Several studies have been published, reporting results from tensile tests or threepointbending tests with different specimen geometries and dimensions [18–26]. Threepointbending was mainly used to investigate clinical influencing factors such as thermocycling, water storage, and longterm loading on the material behavior in vitro. For instance, Kwon et al. examined the force delivery of different thermoplastic materials after thermocycling or repeated deflection in an experimental test apparatus with supports spanning 24 mm [22]. All tested specimens were cut from thermoplastic foils thermoformed on a flat stone model with the dimension 30 × 60 × 10 mm. Furthermore, all specimens were deflected to 1 mm independent of their thickness. It was concluded that the delivered forces are influenced by the material thickness and type. They also mentioned that the optimal forces for tipping a central incisor are achieved by a 0.5mm polyethylene foil (Essix A+, Essix Raintree Co., New Orleans, LA, USA). This statement, however, is unsubstantiated as aligners thermoformed on jaw models will retain a threedimensionally complex form corresponding to the dental surfaces. Such geometry leads to local reinforcement of the aligner and will, in turn, have a great influence on the forces delivered [6]. A further study carried by Iijima et al. also implemented threepoint bending to characterize the mechanical properties of different untreated (i.e., not thermoformed) thermoplastic specimens during a temperature increase from 25°C to 100°C [25]. The supports of the threepointbending setup spanned 12 mm, and deflections were 3 mm for all foil thicknesses. Results showed a distinct force decay of the specimen after 30 min with a reduction of 34% for the polyethylene terephthalate glycol (PETG) Duran® (Scheu Dental GmbH, Iserlohn, Germany) material. Furthermore, the Duran® as well as two different experimental polyurethane (PU) materials showed relatively stable mechanical properties [25]. In a similar manner, Lombardo et al. evaluated the relaxation behavior of different thermoplastic materials during a 24hour loading time [21]. The tests were performed in a threepointbending setup with a span of 25 mm. The individual deflection value for each material/thickness was defined as onefourth of the corresponding material’s yield strength value [21]. Investigated specimens showed a higher stress relaxation during the first 8 hours after which a plateau was reached. The Duran® specimens revealed a stress relaxation value of 44% after the first 8 hours, reaching a value of 62% after a 24hour loading period. It has to be noted, however, that in this study, the specimens were cut from raw blanks with no prior thermoforming. Furthermore, only the stress has been described for each material instead of the also reporting force magnitudes. Hence, results are scarcely comparable to those of previous studies. Examination of thermoplastic materials by threepoint bending was also performed by Ryu et al. in order to test the changes in mechanical properties of thermoplastic materials after thermoforming [26]. In an attempt to simulate the thermoforming process on jaw models, the raw foils were thermoformed on a 40mmwide plastic mold with height and thickness simulating the (flattened) surface size of an upper central incisor [26]. Specimens collected after thermoforming indicated higher water absorption (determined by weight change) as well as a lower bending force compared to specimens collected from the raw foils.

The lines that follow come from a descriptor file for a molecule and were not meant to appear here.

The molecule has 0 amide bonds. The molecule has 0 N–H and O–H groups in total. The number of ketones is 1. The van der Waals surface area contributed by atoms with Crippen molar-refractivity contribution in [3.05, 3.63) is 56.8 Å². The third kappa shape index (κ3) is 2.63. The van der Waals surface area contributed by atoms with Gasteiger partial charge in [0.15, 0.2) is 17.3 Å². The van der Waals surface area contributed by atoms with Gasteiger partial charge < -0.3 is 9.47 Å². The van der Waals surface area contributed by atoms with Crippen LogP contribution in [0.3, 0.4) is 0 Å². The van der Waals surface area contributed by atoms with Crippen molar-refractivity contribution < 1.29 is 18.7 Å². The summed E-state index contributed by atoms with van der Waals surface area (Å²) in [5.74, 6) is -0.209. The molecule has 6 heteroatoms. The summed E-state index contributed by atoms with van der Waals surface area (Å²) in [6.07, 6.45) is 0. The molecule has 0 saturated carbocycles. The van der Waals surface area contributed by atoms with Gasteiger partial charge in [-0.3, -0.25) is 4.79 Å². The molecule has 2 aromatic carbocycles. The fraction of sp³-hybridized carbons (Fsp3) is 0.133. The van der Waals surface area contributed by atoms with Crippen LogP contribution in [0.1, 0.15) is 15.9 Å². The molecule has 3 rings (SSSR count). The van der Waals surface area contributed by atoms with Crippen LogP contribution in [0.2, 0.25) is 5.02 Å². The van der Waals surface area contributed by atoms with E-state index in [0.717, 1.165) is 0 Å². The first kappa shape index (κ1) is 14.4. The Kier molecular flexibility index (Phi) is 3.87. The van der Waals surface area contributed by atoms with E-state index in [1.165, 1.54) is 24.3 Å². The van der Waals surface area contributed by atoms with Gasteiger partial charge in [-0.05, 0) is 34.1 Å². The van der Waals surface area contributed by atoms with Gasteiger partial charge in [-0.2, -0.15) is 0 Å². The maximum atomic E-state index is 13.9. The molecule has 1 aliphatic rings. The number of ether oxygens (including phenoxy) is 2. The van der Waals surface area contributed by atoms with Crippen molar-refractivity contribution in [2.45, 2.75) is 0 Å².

Although these previous studies provide an important insight into different aligner materials, their results cannot be directly compared to each other due to the different experimental setups and procedures applied. Furthermore, little is known about the influence of the different experimental setup parameters on the study results. Hence, the aim of the present study series is to explore the influence of different experimental setting parameters on the results of thermoplastic material tests. These parameters include (1) the influence of the support distance during threepointbending tests, (2) the form used for thermoforming, (3) the maximum deflection without appearance of cracking, and (4) the influence of water storage on the bending forces [18–26].
2. Materials and Methods
2.1. Tested Specimens and Preparation
PETG foils (Duran®, Scheu Dental GmbH, Iserlohn, Germany) with thicknesses ranging from 0.4 mm to 0.75 mm were examined. Rectangular specimens 40 mm in length and 10 mm in width were collected from untreated (i.e., not thermoformed) as well as thermoformed foils. These specimens were extracted using a paper cutting guillotine (Dahle guillotine 517, Novus Dahle GmbH, Lingen, Germany) which avoided the occurrence of cutting burrs. For fabrication of thermoformed specimens, four different forms were utilized including a stainless steel model holding plate, a model base plate, a round disc, and gable roof shaped specimen (Figure 1). The latter three were fabricated with type IV dental stone. Independent from the specific form used, all tested specimens had the same dimension of 40 mm in width and 10 mm in length and were extracted from flat areas of the thermoformed foils. The thickness of all the tested specimens was measured in the middle portion using a digital micrometer gauge (Toolcraft B302003, Georgensgmünd, Germany).
(a)
(b)
(c)
(d)
2.2. ThreePointBending Setup